A federal judge Friday ruled that The National Archives and Records Administration (NARA) didn’t do enough consideration before granting Immigration and Customs Enforcement (ICE) the ability to destroy records on sexual assault and death.
“NARA was required … to consider the research value of the records in ICE’s Disposition Schedule, and it failed to meaningfully do so,” read an opinion by Judge Amit P. Mehta, for the district court in Washington, D.C.
ICE had proposed 20-year retention periods for Death Review Files, as well as Sexual Abuse and Assault files, as well as requesting disposition authority for other records.
When NARA issued a memo recommending approval for ICE’s revised request in 2017, it “contained scant discussion of the research value of the records ICE sought to destroy,” Mehta said.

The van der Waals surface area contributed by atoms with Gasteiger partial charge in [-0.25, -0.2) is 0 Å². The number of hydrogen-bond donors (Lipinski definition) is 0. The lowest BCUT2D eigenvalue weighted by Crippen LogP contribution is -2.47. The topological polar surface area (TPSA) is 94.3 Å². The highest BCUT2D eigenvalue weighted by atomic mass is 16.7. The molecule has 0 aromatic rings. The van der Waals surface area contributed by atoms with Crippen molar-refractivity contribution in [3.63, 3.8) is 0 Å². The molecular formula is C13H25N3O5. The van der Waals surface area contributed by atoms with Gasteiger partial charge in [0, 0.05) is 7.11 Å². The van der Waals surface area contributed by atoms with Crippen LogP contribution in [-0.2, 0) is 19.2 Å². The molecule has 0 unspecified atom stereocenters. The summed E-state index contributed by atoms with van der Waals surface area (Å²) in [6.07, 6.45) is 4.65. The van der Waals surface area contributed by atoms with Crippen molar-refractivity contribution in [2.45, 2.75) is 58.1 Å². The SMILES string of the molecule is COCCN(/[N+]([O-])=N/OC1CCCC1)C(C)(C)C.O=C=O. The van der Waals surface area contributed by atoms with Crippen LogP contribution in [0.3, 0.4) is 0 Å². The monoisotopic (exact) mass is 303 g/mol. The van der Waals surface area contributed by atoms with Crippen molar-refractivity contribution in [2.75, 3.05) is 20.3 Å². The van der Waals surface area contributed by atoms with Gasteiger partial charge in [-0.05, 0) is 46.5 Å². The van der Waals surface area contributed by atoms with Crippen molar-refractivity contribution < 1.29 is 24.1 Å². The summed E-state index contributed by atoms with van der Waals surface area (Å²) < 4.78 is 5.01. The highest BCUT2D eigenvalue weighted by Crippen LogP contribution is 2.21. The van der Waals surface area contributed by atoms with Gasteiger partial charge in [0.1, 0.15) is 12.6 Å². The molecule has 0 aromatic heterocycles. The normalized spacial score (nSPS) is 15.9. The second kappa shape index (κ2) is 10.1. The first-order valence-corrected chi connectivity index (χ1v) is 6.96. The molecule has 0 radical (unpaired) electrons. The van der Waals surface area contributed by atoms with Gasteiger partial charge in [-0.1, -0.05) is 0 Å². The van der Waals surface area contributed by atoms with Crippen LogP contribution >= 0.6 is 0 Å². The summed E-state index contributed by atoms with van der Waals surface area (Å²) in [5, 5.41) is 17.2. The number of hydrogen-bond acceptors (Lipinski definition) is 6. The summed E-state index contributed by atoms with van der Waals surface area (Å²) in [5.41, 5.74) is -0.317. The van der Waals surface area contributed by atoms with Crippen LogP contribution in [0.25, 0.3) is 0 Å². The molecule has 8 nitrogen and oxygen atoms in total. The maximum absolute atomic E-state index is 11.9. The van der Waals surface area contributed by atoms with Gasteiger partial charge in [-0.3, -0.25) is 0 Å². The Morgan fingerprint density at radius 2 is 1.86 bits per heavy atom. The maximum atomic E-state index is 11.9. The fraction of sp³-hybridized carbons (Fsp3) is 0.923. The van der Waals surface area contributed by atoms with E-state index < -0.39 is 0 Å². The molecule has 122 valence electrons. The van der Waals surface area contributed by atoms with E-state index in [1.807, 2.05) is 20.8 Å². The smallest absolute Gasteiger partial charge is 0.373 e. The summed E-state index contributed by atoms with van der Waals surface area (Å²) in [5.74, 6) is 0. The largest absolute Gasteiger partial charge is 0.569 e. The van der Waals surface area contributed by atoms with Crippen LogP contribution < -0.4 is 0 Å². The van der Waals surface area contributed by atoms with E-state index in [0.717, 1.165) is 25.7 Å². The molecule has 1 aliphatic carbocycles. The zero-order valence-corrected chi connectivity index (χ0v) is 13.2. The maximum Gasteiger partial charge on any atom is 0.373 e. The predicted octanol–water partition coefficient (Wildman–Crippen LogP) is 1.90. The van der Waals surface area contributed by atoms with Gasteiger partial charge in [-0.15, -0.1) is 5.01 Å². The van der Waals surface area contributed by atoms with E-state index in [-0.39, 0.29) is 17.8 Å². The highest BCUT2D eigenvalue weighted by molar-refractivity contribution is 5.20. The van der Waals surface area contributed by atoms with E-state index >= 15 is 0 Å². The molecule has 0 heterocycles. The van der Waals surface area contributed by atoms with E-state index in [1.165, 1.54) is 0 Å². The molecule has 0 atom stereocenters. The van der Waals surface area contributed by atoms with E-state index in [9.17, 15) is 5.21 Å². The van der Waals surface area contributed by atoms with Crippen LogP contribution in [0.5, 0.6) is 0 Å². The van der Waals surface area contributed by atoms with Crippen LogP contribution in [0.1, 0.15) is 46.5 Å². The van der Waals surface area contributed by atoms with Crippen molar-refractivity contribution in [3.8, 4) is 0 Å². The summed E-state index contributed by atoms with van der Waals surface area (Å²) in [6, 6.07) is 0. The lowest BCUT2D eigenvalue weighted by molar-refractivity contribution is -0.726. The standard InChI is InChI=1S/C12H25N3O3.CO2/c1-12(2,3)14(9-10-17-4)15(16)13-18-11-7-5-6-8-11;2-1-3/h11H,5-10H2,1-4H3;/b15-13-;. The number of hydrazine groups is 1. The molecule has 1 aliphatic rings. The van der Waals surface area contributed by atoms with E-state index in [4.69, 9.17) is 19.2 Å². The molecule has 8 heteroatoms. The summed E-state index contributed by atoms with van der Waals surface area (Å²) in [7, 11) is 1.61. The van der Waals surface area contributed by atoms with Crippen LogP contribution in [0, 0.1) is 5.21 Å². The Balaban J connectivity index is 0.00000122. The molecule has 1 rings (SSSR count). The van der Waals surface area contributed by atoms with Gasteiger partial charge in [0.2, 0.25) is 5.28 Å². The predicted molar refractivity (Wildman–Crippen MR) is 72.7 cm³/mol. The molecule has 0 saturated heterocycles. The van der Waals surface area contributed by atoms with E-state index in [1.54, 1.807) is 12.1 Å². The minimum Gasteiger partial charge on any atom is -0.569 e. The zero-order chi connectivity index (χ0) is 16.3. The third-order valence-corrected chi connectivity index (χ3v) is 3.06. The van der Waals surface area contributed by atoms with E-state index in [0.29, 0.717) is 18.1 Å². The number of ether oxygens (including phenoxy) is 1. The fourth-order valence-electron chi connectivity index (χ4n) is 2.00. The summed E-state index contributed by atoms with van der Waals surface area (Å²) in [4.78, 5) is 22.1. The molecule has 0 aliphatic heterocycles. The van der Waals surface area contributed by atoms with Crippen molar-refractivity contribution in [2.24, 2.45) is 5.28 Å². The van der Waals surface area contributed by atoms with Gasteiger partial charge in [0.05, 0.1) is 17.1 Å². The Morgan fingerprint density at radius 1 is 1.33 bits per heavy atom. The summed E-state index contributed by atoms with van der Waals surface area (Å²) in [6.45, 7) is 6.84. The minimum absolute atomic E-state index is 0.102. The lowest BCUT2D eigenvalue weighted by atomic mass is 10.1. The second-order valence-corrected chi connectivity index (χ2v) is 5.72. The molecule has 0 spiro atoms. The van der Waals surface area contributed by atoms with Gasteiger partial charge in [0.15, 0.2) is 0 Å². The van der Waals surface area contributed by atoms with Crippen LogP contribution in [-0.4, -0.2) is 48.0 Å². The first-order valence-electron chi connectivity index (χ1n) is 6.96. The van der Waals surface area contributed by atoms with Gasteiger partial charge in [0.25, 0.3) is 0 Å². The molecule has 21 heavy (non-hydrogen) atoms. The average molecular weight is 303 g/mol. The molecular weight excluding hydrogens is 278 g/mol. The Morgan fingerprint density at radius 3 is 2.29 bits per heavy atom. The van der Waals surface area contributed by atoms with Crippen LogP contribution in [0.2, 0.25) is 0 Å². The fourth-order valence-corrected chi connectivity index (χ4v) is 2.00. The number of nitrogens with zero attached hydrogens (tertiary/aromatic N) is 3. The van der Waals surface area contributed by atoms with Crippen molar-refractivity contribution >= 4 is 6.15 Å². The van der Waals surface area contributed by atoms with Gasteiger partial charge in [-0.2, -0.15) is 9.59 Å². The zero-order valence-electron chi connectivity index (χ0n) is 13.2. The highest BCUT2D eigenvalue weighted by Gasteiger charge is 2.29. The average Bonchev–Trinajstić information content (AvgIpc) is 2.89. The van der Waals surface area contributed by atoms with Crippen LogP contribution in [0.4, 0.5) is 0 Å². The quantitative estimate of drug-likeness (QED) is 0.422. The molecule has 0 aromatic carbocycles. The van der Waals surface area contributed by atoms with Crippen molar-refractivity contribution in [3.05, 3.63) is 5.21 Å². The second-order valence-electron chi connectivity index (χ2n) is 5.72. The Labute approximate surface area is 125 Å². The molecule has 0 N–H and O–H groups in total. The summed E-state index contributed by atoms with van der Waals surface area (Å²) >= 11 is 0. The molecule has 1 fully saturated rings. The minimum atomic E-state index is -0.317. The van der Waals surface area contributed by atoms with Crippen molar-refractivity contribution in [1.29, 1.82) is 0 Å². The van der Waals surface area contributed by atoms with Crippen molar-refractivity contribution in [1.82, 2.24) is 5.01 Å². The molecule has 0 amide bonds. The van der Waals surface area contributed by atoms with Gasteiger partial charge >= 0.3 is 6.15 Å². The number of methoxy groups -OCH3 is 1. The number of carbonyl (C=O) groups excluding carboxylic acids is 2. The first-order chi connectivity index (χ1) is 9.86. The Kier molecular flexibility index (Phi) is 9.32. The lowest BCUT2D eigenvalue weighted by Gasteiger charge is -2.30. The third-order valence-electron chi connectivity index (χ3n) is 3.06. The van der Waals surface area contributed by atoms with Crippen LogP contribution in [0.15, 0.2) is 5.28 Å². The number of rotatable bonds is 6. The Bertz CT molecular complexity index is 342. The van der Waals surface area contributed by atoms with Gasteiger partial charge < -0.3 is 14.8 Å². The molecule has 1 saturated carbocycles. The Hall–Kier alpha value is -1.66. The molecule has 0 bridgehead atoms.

Mehta’s decision ultimately sent back certain files to NARA for reconsideration and vacated its decision to approve them.
The decision marked a win for watchdog groups, like the plaintiff Citizens for Responsibility and Ethics in Washington (CREW), that sought to maintain the documents for research.
“This is an incredible ruling for transparency,” said CREW President Noah Bookbinder. “To destroy records revealing abuse, rights violations and even deaths in detention would further obscure a system already severely lacking in oversight and transparency. There have been too many abuses documented in our immigration detention system, but the country cannot fix these problems without knowing what has happened.”
When reached, ICE deferred to NARA, which did not immediately provide comment.